The Washington Times, among other media outlets, reports that putative GOP presidential nominee Mitt Romney is having a tough time deciding about a word.  The word is "tax" and it pertains to the Obamacare mandate that everyone buys health insurance... or be taxed.

Tax is a powerful word in the American lexicon, for historical and practical reasons.  Remember the Boston Tea Party?  Why, punitive taxes were one reason Americans fought for independence.    

Taxes touch people's wallets and purses... and their freedoms.  Cornering a candidate or politician as "pro-tax" tends to work against said candidate or politician.

For Romney to go wobbly by not labeling the ObamaCare mandate (the failure to purchase health insurance) as a tax denies Romney a powerful weapon in his fight for the White House.  Pushing hard to link ObamaCare to higher or punitive taxes (particularly for exercising one's God-given right not to do something) helps consolidate and impassion anti-ObamaCare Americans. 

The key for Romney is to continue to find ways of powerfully discrediting ObamaCare and wrapping Mr. Obama's abomination around the president like steel cables.  Rightly branding the ObamaCare mandate as a tax is a sure-fire way of accomplishing the goal.             

But Romney's strategists are leaning toward calling the ObamaCare mandate a penalty, just as the president insists it is.  And there are logical reasons.    

The Washington Times explains:

If he [Romney] calls it a tax, he will be rejecting his top strategist and flip-flopping on his own stance in Massachusetts. But if he insists it's a penalty, he would be agreeing with Mr. Obama and undercutting the attack strategy that most Republicans have taken since last week's ruling.

Grassroots conservatives said all along that Romney would have a tough time squaring his own RomneyCare provisions with attacks on President Obama's grander statist design.  RomneyCare has "penalties" for not buying insurance, just like ObamaCare.  Hence, Romney's quandary.

But consistency is the hobgoblin of small minds - in politics.  Anyone care to catalogue the many contradictions uttered by Mr. Obama?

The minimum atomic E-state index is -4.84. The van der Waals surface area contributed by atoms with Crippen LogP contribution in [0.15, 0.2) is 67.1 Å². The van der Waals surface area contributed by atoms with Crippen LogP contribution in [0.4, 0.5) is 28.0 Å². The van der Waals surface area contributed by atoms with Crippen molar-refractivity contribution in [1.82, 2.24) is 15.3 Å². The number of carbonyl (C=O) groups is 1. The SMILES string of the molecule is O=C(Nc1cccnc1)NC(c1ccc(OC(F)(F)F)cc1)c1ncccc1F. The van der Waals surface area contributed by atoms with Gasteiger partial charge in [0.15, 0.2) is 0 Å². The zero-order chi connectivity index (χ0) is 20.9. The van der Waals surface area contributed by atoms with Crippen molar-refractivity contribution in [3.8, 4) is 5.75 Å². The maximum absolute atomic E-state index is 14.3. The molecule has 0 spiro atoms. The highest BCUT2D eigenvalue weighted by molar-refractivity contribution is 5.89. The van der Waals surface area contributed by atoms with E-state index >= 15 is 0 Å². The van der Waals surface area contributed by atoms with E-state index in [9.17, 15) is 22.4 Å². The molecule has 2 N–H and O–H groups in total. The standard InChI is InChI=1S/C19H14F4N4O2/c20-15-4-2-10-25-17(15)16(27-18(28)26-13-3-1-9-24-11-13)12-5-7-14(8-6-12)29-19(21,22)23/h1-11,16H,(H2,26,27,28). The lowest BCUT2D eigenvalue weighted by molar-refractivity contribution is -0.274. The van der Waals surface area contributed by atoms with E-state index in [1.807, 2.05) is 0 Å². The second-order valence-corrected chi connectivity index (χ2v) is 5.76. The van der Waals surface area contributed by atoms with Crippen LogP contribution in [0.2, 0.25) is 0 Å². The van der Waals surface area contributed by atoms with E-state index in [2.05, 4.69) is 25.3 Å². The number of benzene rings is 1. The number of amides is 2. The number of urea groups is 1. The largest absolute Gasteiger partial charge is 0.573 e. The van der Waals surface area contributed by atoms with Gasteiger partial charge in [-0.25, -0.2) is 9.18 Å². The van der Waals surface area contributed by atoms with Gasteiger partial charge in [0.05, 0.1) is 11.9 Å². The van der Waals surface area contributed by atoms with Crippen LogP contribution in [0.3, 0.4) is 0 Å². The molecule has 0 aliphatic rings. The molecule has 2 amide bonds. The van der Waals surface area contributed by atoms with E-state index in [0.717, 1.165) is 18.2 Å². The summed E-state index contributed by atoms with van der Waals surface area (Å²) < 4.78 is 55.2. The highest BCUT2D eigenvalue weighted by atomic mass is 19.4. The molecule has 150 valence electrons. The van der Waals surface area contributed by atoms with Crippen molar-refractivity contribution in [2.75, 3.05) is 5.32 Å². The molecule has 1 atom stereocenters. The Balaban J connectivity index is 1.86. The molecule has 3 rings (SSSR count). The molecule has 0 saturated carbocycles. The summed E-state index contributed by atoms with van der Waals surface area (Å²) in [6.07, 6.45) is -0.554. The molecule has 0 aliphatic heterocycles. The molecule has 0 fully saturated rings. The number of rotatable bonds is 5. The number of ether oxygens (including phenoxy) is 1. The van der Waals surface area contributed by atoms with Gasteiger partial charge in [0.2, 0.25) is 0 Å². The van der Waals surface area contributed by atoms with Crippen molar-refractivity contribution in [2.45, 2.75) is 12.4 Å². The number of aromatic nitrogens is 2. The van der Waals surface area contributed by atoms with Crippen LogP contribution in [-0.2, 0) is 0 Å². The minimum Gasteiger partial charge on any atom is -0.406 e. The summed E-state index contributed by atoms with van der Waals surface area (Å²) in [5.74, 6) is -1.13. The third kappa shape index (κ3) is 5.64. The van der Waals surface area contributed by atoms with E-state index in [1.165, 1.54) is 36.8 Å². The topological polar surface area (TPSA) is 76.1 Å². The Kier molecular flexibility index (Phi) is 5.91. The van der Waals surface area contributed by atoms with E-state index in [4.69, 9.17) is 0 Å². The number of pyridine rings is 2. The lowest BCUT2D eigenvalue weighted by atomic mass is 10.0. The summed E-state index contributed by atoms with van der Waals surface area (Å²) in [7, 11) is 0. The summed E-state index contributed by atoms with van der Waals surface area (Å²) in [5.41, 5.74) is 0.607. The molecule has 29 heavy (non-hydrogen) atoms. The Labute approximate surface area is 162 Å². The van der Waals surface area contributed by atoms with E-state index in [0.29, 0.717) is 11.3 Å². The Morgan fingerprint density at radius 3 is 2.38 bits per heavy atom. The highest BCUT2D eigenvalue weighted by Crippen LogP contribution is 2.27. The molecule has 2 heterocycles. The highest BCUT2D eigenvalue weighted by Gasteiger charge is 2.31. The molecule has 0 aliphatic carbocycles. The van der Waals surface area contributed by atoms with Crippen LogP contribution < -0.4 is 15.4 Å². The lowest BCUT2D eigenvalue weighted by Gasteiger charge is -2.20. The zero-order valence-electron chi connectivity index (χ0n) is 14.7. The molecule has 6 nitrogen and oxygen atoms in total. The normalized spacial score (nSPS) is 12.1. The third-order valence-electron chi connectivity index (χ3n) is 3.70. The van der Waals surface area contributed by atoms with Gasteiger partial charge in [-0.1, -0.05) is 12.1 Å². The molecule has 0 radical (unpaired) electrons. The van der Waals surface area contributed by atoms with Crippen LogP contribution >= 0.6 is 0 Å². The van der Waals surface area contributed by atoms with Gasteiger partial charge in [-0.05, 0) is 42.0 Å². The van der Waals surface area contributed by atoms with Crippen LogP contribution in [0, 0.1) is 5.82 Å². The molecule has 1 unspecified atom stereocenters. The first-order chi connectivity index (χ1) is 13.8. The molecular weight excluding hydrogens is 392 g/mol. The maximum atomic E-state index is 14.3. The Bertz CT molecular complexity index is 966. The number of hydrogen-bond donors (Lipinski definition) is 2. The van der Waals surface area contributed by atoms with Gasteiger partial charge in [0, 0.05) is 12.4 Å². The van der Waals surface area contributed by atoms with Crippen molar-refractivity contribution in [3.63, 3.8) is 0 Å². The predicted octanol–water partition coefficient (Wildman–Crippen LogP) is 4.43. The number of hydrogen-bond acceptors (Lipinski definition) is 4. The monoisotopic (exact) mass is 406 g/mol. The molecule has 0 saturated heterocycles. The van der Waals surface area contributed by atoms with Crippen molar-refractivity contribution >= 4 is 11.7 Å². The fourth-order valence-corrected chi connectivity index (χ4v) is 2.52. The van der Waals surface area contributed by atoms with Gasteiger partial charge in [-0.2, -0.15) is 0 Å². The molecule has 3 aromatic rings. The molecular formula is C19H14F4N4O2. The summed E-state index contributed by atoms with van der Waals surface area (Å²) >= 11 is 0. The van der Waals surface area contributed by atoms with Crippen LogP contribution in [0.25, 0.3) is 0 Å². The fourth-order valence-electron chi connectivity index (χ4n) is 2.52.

Romney needs to get unstuck from the penalty versus tax language fast.  Chief Justice Roberts, in his tortured opinion on ObamaCare, called the penalty a tax.  Romney should defer to the chief justice and the high court on this one. 

Romney would have to concede some ground on his having implemented a tax penalty for not purchasing health care in Massachusetts.  But he needs to fall back on his argument that what states do are one thing, what Washington attempts nationally is quite another thing, in terms of scale and workability. 

More importantly, Romney needs to say that with the economy still floundering, with Europe teetering economically (and threatening a blowback in the U.S.), the last thing the nation needs are new taxes or even the threat of any new taxes. 

Romney needs to argue that ObamaCare is a detriment to the economy's recovery.  Just the intention to implement ObamaCare and its taxes will shape how businesses, large and small, decide investments and hiring (or employee retention). 

Then conservative Super Pacs need to unlimber their big guns in support of Romney's arguments, as well as just blasting away on the ObamaCare-as-a-tax argument (no doubt they'll do the latter). 

Mitt Romney has to fight hard to win, and that means going hammer and tongs at the president.  The president and his Democrat and liberal allies well appreciate the stakes; they're in this to fundamentally change the nation's character and redefine liberty (meaning less of it and much more power for central government and its elites).

As the GOP presidential nominee, Mitt Romney carries the enormous burden of thwarting the left's aims and, if elected, undoing the damage they've done and then building bulwarks against future left-wing gambits. 

The ObamaCare mandate is a tax, Mitt.  Call it that - and mean it.